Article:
Although Dexter, a 12th grade student, was offered a chance to take Algebra 1 in eighth grade, his school did not explain how it could lead to college classes and advanced courses later down the line.
“We were all unaware of just how important passing that class was so lots of fellow students didn’t take it as seriously and didn’t get the opportunity to take AP courses in high school,” he said.
Enrollment practices, how information is disseminated to students and families about taking advanced coursework, and whether or not a school offers advanced courses are a few barriers to whether or not students are enrolled early on — or enrolled when they would like to be. However, Bill S.1111</span/A.4407, if passed this legislative session, would tackle these problems by improving how information is shared to families.
“I’ve noticed that the students who are in more advanced courses aren’t necessarily the kids who love the subject or those who would excel in it, but those who had opportunities previously,” said Julia, a 12th grade student. “The more influence their parents had, the more they got pushed into that course.”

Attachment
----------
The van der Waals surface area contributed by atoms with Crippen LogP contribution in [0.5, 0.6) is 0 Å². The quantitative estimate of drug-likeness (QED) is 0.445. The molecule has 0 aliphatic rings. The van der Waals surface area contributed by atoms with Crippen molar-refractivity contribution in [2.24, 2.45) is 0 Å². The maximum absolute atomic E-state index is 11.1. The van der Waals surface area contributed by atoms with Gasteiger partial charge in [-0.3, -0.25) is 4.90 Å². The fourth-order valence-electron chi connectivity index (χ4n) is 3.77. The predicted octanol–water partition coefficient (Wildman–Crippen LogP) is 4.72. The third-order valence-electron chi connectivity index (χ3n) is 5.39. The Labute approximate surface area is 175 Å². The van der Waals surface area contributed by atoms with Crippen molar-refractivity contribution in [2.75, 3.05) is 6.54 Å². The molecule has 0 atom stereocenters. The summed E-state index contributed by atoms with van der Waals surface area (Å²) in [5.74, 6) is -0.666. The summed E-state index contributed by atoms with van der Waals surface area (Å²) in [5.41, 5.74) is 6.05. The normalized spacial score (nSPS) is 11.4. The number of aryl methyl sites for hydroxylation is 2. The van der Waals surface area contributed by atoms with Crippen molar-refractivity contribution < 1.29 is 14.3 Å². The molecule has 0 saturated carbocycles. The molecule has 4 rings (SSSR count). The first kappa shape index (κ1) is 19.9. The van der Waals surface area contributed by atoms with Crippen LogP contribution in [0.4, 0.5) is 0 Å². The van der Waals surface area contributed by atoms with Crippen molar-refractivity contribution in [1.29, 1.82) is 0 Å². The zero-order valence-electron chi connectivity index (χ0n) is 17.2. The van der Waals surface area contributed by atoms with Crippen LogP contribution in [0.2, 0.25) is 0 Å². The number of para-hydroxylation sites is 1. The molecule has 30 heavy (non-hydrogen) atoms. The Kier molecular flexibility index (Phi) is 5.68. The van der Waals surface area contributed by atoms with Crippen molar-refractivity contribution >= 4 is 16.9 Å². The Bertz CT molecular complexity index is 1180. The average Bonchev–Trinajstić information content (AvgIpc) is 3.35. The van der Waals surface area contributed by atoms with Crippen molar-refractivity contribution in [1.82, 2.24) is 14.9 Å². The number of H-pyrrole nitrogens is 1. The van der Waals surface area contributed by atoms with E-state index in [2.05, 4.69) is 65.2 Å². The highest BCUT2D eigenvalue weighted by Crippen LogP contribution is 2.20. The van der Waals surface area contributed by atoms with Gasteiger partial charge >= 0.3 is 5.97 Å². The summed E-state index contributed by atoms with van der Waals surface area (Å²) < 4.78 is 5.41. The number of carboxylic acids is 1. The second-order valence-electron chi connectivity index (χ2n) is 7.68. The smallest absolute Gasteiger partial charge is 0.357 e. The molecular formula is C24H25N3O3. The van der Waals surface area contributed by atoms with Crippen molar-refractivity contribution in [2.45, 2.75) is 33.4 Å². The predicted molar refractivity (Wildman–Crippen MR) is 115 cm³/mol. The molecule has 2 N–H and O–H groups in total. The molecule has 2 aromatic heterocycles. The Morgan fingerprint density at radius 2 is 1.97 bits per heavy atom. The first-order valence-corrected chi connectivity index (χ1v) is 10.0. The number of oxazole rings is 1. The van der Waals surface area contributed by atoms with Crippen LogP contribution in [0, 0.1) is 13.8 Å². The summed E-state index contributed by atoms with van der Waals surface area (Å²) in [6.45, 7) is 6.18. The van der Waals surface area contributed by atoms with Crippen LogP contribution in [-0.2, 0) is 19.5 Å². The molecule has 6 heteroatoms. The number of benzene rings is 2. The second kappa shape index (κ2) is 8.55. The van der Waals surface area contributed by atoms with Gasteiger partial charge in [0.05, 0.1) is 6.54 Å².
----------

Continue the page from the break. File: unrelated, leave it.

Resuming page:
Students like David, an 11th grade student, and his family, have been able to access information about enrolling in advanced coursework because he attended the same school as his siblings, but not all his peers were in the know.
“Kids who didn’t know that they had to have a certain GPA to get into the advanced program didn’t really try as hard as they could,” David said. “But my sisters were already there, so I really tried my best and knew what to do.”
Enrollment practices, in addition to information sharing, can also influence what subjects a student takes, or altogether limit a student from moving up to more advanced courses, as Anthony, a graduate, experienced.
When Anthony was in eighth grade, he was supposed to take Algebra 1. But too many eighth graders were enrolled at his school, so he was not placed in the class. Instead, he took Algebra 1 in ninth-grade and 10th grade because his high school split the course into two years, which resulted in him ‘learning the same thing over and over again.’
“At the time I was upset, I did like math…how did I not get that opportunity?” he said. “I thought it was preposterous only because I wanted to take it in eighth grade.”
Currently, there is no mandate about when and how families receive information about the importance of these classes, which would have been beneficial in Anthony’s case.
Bill S.1111A/A.4407A would change this by ensuring school districts provide every family with clear and concise information, in multiple languages, beginning in the late elementary grades about the courses their child can take in middle and high school to prepare for college, careers, and civic engagement — including the benefits of enrolling in advanced courses and the support available.
Advanced courses prepare students for college, careers, and active citizenship. Students across New York should not experience barriers to accessing advanced coursework — and passing Bill S.1111A/A.4407A through the New York State legislature is one step to making that happen.